The beginning of this book was more like a traditional bodice ripper, with the pirate island and the duel to the death. I didn't even really have a problem with the forced seduction because that is something that a pirate would probably do, because they lack the morals of the societies that they pillage from. What bothered me was Celia's reaction to what happened, and the way their relationship went from there. She built up Justin as this noble man, who did what he wanted and was strong and brave, but he was a pirate who raped her when she was emotionally vulnerable and then mocked and taunted her about it afterwards. It was like that was completely forgotten once it was no longer relevant to the story. I get that this story is a product of a different times, when the typical romance formula was different, but this is a perfect example of why I do not tend to like bodice rippers in the 90s: early bodice rippers were brutal, and it was usually pretty clear that the hero was not a good guy. The 90s bodice rippers tried to soften this up, but actually ended up sending some pretty uncomfortably mixed signals, because here you have a hero who rapes, but he does it because he was just so impassioned and in love he couldn't help himself? Nope! I am not buying that! I'll take the 1970s bodice ripper heroes over the 1990s bodice ripper heroes any day. They were just as full of sh*t, if you pardon my language, but at least they didn't try to sell that sh*t as chocolates and roses.

Celia is also a very unpleasant heroine. All she does is cry and mope. I also felt like the narrative really went out of its way to make her seem helpless and small, as she does not eat her food but "nibbles" it instead, and is described as skinny and child-like (several times, she's described as looking like a young boy). I did think it was an interesting touch that Celia did not speak much English and that this proved to be a difficulty for her in her exchanges with others, as that is something that was probably a big issue back then with Google Translate not being a thing, but that, too, seemed like yet another detail meant to render her dependent and helpless. I just can't help but compare her to the heroines of the Gamblers series and the Wallflowers series and come up short.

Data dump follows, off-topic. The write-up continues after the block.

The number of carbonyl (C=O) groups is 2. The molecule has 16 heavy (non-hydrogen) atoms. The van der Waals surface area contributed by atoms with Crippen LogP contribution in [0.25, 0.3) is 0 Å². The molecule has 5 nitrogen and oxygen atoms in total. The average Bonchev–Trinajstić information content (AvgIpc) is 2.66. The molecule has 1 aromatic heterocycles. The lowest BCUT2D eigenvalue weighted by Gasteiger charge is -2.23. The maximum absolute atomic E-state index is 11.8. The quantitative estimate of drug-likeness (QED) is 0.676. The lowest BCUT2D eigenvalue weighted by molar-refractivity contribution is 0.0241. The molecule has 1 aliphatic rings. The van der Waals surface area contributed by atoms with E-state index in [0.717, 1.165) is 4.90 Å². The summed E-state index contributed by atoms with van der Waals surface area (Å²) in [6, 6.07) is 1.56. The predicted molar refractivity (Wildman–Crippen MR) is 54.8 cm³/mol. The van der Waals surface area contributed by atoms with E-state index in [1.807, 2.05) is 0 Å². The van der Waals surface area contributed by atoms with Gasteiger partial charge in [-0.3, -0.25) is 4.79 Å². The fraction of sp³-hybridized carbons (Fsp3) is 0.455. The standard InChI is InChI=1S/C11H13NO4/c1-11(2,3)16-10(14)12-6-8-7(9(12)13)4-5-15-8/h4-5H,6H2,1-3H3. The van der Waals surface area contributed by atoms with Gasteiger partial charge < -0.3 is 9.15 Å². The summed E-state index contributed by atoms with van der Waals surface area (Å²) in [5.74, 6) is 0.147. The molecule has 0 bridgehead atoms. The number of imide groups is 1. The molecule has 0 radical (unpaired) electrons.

I love Lisa Kleypas, and I enjoyed this glimpse into what her early writing looked like. She has really found her voice since then, and her writing is so much more polished now. In that sense, books like these are great, because they create a compelling before and after for one of my favorite authors. However, I did not like the story - I thought it changed tone too many times, and did not find the heroine at all likable. I think this story would have been better if it had been published twenty years before, with an antihero character who actually acted like a give-no-forks pirate instead of a garden-variety douche-flower.

*Pirate island exists, by the way, and it's a terrifying place.

1 to 1.5 out of 5 stars